VONG: Large-Cap Growth Stocks Are Likely To Turn Upward Into Q4 2022


Jonathan Kitchen

Vanguard Russell 1000 Growth ETF (NASDAQ:VONG) is an exchange-traded fund that invests in accord with its chosen benchmark index, the Russell 1000 Growth Index. The fund’s mandate is to track its benchmark in a cost-efficient way. VONG provides direct exposure to large-cap U.S. growth stocks. The expense ratio is 0.08% (characteristically cheap for Vanguard) with net assets under management of $10.2 billion as of September 30, 2022).

Markets have struggled through 2022 (year-to-date). VONG has also declined, by circa -27% (2022 YTD) at the time of writing.

VONG Share Price Performance


On the other hand, net fund flows have been positive over the past year or so; circa +$2.5 billion (illustrated below).

VONG ETF Net Fund Flows

ETF Database

You can clearly notice that much of these net fund flows have been recent, with investors evidently buying the dip; there was a recorded net fund flow of over $1 billion in the week from Monday, September 26, 2022.

The company’s top 10 holdings are illustrated in the table below. The largest holding is Apple Inc. (AAPL) at about 12%, followed by Microsoft Corp. (MSFT) at 10% and Amazon.com, Inc. (AMZN) at 6%. Tesla Inc. also deserves a mention at 4%. These top four holdings represent a collective 32.5% (about one-third of the VONG portfolio), yet the rest of the portfolio is fairly diversified.

VONG ETF Top 10 Holdings


Even for a large-cap and relatively concentrated fund, VONG is fairly well diversified, not overly dependent on just a handful of stocks. The top 10 holdings collectively represent just under 50% of the total portfolio, leaving plenty of price/value variation to the remaining holdings. In total, VONG has 518 holdings. This also helps to keep the fund’s beta somewhat muted, at roughly 1.09x (on a five-year basis).

Being a tech-oriented fund, VONG tends to generally out-perform, but its higher beta can bite investors during risk-off periods. The chart below shows the ratio between VONG and SPY, a popular ETF that tracks the S&P 500 U.S. equity index (a common market benchmark).



VONG has under-performed SPY into this year, from its peak in Q4 2021. Nevertheless, the longer-term trajectory is clearly positive. This is supported largely by the higher returns on equity and often lower equity risk premiums afforded by investors to tech stocks. The S&P 500 itself has some heavy tech exposures, but VONG’s purer-play tech orientation lifts the market beta in such a way that is typically favorable (bull markets tend to outlast bear markets).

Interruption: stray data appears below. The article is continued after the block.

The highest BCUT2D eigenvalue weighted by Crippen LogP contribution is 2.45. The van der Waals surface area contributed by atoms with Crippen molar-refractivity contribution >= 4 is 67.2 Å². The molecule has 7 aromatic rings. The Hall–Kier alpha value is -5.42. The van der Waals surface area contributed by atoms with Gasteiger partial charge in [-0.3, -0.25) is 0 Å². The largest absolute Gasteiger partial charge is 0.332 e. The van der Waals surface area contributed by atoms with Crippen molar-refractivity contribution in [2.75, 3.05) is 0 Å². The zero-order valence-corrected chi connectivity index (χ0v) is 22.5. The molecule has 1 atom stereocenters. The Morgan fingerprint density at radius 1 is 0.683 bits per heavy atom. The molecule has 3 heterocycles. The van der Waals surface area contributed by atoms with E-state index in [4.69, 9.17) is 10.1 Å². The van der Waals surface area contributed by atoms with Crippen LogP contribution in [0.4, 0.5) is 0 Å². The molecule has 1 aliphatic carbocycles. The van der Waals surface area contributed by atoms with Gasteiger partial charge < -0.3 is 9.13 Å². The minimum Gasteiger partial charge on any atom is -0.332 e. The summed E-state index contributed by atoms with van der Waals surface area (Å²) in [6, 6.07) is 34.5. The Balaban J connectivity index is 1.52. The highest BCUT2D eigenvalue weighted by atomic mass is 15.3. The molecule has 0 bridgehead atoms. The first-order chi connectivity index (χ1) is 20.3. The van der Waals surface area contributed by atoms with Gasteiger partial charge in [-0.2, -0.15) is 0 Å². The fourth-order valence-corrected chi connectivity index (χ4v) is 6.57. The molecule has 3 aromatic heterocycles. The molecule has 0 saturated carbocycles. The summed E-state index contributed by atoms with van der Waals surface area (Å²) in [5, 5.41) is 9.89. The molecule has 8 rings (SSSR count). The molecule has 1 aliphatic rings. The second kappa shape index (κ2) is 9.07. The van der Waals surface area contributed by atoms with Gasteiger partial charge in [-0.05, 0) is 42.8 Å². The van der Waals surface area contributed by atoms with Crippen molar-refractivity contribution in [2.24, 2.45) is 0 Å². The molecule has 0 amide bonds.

More recently, markets have sold off on the back of contracting stimulus relative to GDP (including fiscal, credit, and monetary stimulus). Higher interest rates can compress valuations by increasing discount rates and thus hitting valuations of companies that are more dependent on forward earnings. If/when inflationary pressures abate, tech stocks will likely turn and become more favorable and out-perform the broader indices.

The current business cycle positioning for the United States as of Q4 2022 is in the later stages, driven by moderating growth rates, tightening credit, earnings pressures, contracting stimulus/tighter fiscal and monetary policy, and worsening/higher inventory/sales ratios.

Business Cycle Positioning


That means that it is more than possible that VONG remains under some pressure in the coming few quarters. Nevertheless, it is probable that the market is currently in a bottoming process, as year-over-year changes in fiscal spending and credit creation relative to GDP are starting to peter out. I use data from the Bank for International Settlements (or BIS) to generate a G20 credit and fiscal impulse on a variable, smoothed lead of around 6-12 months.